Under a banner proclaiming “Grand Opening,” shoppers enter Yemaya & Chango Botanica to a very nonmystical security chime more suggestive of a busy Radio Shack than a roomful of underground religion. Next to the door sits a black kettle full of tools and iron implements, an offering to the warrior orisha, Oggun. Like the window statue of Yemaya and Chango, it’s not for sale, but a stack of shopping baskets nearby (“For Your Convenience”) makes it clear that just about everything else is.
No longer cloaked in secrecy, Santería is open for browsing.
Though apparently abiding the “way of the saints,” Yemaya & Chango betrays a firm grasp of marketing techniques. The spacious boutique breathes big-bucks investment; fluorescent and track lighting keep the place bright and airy. The drumming of Santería ritual music drifts softly from a stereo. The ever-burning incense hasn’t yet smothered the factory-fresh smell of the new, thick, wall-to-wall carpet—its deep blue another nod to Yemaya’s favorite color.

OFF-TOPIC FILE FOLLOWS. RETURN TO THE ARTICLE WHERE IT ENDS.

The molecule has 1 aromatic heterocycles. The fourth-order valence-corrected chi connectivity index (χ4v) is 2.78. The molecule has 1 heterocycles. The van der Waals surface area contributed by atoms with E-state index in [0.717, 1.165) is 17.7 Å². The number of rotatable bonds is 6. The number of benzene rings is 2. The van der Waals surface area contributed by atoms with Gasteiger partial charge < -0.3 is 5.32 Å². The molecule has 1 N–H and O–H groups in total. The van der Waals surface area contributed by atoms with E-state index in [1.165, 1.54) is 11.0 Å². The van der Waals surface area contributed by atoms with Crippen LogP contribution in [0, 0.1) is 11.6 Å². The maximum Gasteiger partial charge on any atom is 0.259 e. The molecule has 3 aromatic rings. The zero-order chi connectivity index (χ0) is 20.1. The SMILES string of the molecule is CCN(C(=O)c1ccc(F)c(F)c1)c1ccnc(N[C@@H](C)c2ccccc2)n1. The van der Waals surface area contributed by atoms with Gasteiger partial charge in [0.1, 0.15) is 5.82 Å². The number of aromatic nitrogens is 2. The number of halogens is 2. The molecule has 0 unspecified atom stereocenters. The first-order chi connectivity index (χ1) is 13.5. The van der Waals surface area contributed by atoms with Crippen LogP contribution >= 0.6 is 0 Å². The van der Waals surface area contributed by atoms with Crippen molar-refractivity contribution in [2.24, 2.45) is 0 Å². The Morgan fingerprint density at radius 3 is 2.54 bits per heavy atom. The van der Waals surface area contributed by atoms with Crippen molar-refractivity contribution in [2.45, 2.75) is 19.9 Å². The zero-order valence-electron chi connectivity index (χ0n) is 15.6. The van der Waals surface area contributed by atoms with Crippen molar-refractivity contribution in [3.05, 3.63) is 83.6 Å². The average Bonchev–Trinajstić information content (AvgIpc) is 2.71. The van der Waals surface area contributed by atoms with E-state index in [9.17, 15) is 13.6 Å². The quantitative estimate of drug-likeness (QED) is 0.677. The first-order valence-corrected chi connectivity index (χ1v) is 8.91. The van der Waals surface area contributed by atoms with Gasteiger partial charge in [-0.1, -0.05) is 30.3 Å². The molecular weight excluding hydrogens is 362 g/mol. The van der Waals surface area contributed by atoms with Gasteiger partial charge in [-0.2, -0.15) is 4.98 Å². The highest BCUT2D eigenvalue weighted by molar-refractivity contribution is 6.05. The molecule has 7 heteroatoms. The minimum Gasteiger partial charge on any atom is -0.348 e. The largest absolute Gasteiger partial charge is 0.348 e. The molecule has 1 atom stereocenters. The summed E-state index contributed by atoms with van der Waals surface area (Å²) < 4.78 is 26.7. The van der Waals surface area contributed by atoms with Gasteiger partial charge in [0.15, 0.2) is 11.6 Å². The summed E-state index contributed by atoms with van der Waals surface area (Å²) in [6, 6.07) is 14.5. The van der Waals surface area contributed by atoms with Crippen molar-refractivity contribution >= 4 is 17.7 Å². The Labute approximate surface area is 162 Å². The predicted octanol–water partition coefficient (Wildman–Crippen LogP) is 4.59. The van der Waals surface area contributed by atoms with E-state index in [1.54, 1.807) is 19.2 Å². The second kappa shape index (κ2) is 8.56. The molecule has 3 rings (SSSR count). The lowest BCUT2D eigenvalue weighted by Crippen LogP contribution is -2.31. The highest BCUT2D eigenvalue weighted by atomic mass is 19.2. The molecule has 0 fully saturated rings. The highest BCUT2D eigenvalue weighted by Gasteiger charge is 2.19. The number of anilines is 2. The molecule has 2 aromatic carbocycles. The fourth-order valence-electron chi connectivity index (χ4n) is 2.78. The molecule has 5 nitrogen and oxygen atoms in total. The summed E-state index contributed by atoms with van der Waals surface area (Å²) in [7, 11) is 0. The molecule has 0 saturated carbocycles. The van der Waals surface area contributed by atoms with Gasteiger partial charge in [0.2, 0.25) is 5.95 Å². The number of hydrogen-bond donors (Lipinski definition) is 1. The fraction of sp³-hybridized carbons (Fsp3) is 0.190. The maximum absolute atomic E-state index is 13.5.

Not to say that the botanica is completely cheery: Visitors nearly trip over the life-size statues of an old couple seated to face the front counter. The painted ceramic figures, named Francisco and Maria, seem eerily real; their stern gazes seem to follow customers around the room, if not casting spells then at least watching for shoplifters. Like the orishas, the couple appreciates monetary offerings: Last week, a woman handed her toddler a dollar bill to give as an offering to the statue of Maria. The boy surveyed the old hag’s wrinkled, mean-looking face and hesitated. “It’s my money!” he finally shouted. His mother, not wanting to disrespect the gods, made him toss the dollar into Maria’s stone lap, already brimming with crumpled dinero.
Miniature statues—Catholic and Yoruban icons side-by-side—stare from shelves, enough dashboard saints to stock a rush-hour traffic jam. Candles, palm oils, and ointments are available in all but bulk sizes. A book rack displays the standard texts: Introduction to Seashell Divination. Rituals and Spells of Santería. King Tut Dream Book. Seven Prayers of Tobacco (which explains how to “read” cigar ashes).